Constable: As he turns 100, WWII vet reflects on 50 missions he'll never forget
Riding the streetcar in his hometown of Gary, Indiana, toward a future working in the steel mills, Vic Erdelac got off one stop early.
"I wasn't going to do that," says Erdelac, who dreamed of a life beyond the steel mills where his widowed dad, John, spent his career and all six of his older brothers took jobs. "We got to Fifth Avenue, and I jumped off the streetcar and went to the enlistment office."
The United States hadn't yet entered World War II, and the Army enlistment officer rejected Erdelac because of a rotten tooth.
"I went across the street to a dentist, had that tooth pulled, and went back across the street and signed up," says Erdelac, who now lives in Grayslake and will turn 100 on Tuesday.
"Three days after I graduated from tech school, war was declared," remembers Erdelac, who ended up flying 50 combat missions in Europe on a B-17 bomber for the U.S. Army Air Corps Eighth Air Force.
As the 19-year-old waist gunner manning two .50-caliber machine guns on the four-engine Flying Fortress, Erdelac was the only crew member with the freedom to move around the plane. Trained as an armorer, Erdelac played a key role on every mission by activating each bomb once the plane reached an altitude of 10,000 feet and the crew went on oxygen.
"When the bombs were loaded, there's a pin in the fuse. In case of accidental droppage or anything, the bombs will not explode," Erdelac explains. "Once those pins are pulled, the bomb is loaded. It's ready to explode."
Erdelac kept one of the pins from his first bombing run on Capodichino, Italy, on April 4, 1943, southeast of Rome. He attached a tag to that pin, noting the target, the length of the flight, the pilot, the altitude and other pertinent information. He kept the pin from the next day's bombing run, and the next, and the next.
"After one or two, I thought, 'Let's just keep them all,'" Erdelac says.
"This is a list of the targets we bombed," Erdelac says, opening a scrapbook that also contains a pin from each of his 50 bombing missions. "I must have figured this would be nice to refer to someday."
He doesn't need any help recalling the scary details of one bombing run, when famed photographer Margaret Bourke-White was onboard to capture the action for Life magazine.
"There were scattered and broken clouds, and we couldn't see," Erdelac says. They were unable to find a German convoy for nearly three hours, until they dropped under the clouds and found themselves directly above the Nazis.
"We completely destroyed the German convoy and we were receiving heavy anti-aircraft fire," Erdelac says, recalling the sound of the metal fragments of flak striking the plane. "You can hear them like rain hitting the plane, and you just pray they didn't find you. There was tremendous damage to the plane. You could see the black puffs all around, and you're flying into that."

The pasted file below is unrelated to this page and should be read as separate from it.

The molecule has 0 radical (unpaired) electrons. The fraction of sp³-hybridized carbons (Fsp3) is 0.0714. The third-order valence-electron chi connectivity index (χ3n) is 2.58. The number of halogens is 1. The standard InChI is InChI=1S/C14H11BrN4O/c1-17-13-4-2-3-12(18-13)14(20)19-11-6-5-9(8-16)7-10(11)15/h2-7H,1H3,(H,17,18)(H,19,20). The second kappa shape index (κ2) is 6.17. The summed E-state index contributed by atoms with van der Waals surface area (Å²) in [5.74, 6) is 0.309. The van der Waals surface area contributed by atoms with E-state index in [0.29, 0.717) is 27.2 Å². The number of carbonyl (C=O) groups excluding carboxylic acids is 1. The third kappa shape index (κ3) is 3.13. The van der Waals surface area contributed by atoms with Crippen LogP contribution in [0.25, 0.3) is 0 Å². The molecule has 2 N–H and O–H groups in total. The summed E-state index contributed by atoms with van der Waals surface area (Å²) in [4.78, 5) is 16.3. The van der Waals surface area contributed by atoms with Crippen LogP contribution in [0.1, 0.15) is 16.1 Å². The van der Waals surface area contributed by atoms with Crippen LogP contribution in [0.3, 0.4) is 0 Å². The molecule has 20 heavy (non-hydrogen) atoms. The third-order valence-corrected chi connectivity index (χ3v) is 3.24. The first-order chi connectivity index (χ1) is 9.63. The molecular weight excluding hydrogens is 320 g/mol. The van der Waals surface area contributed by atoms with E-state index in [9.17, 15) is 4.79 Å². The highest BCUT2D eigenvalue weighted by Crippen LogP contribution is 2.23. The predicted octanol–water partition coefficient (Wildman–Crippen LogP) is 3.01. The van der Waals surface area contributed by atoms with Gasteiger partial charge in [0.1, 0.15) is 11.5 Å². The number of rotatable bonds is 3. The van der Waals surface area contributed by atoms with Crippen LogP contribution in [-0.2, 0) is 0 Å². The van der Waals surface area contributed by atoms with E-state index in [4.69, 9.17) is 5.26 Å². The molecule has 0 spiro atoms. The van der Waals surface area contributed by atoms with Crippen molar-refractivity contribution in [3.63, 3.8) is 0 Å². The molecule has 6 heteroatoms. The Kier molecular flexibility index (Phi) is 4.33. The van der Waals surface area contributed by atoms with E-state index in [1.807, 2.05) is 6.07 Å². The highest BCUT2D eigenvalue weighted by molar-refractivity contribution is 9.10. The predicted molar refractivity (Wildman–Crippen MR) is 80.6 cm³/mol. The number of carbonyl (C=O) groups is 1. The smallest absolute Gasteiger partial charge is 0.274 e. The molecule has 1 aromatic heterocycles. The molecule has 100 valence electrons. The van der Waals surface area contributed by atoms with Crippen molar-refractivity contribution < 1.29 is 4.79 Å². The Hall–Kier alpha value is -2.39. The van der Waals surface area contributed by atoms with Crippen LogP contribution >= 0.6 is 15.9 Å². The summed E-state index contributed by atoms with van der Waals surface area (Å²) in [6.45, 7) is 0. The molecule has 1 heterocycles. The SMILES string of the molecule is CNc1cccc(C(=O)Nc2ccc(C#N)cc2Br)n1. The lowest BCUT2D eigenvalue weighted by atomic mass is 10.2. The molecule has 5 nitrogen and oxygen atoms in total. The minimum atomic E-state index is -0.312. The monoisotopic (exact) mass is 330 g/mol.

They made it safely back to their base in England, just as they did in the other 49 missions.
"Every day, every mission, the plane was full of holes," Erdelac says.
Even after a safe trip, there was work to be done. "After every mission, all the guns had to be cleaned and readied for the next mission," he says.
During one surprise inspection by commanding officers, "ours was the only one that passed," Erdelac says. The officers' report said the crew deserved orchids for a job well done.
"The rest of the crews picked up on that and called us 'The Orchid Boys,'" says Erdelac, who is the last living member in the photograph of that crew.
When he came home from Europe, Erdelac served as a combat instructor in Wyoming and in Texas until the end of the war.
The youngest of seven, behind brothers John, Joe, Matt, Mike, Eddie and Bill, Erdelac remembers trying to talk his brother Eddie into keeping a relatively safe job during the war as a tank mechanic for Gen. George S. Patton in Europe. But Eddie insisted on becoming a tank driver. The brothers were both home on leave in December 1943, and Eddie was killed in Belgium soon after.
After the war, Erdelac married and bought a gas station in Gary with a couple of his brothers. When he learned about a program teaching veterans how to fly, he moved to Florida and became a commercial instructor pilot. Eventually, he returned to Indiana, lived in Valparaiso, divorced and took a job as an insurance adjuster, which became his career.
That's how he met his wife, Dianne, who worked as an operations manager in offices. They've been married 50 years.
"When I married him, I prayed to God because I thought he was pretty old," says Dianne, 84. "I said, 'Just give us 10 years.' And every 10 years, God gives us another 10 years."
Physically active and social, the Erdelacs have lived in the Saddlebrook Farms senior community in Grayslake for the past three years, where he still rides his three-wheeler bike. Having taken up woodcarving late in life, some of his figurines adorn their home. Her daughter lives in the area. Two of his five children are alive. She has three grandchildren and three great-grandchildren, with a fourth due in September. He has three grandchildren and two great-grandchildren.
They both are glad that Erdelac didn't opt for a life working in the steel mills. They say they are happy, and Dianne is mum about plans to celebrate his 100th birthday. But she has a history of pulling out the stops for his milestone birthdays.
Whatever she plans will be a surprise to her husband.
"I don't know," Erdelac says. "I never had a birthday party until I was 75."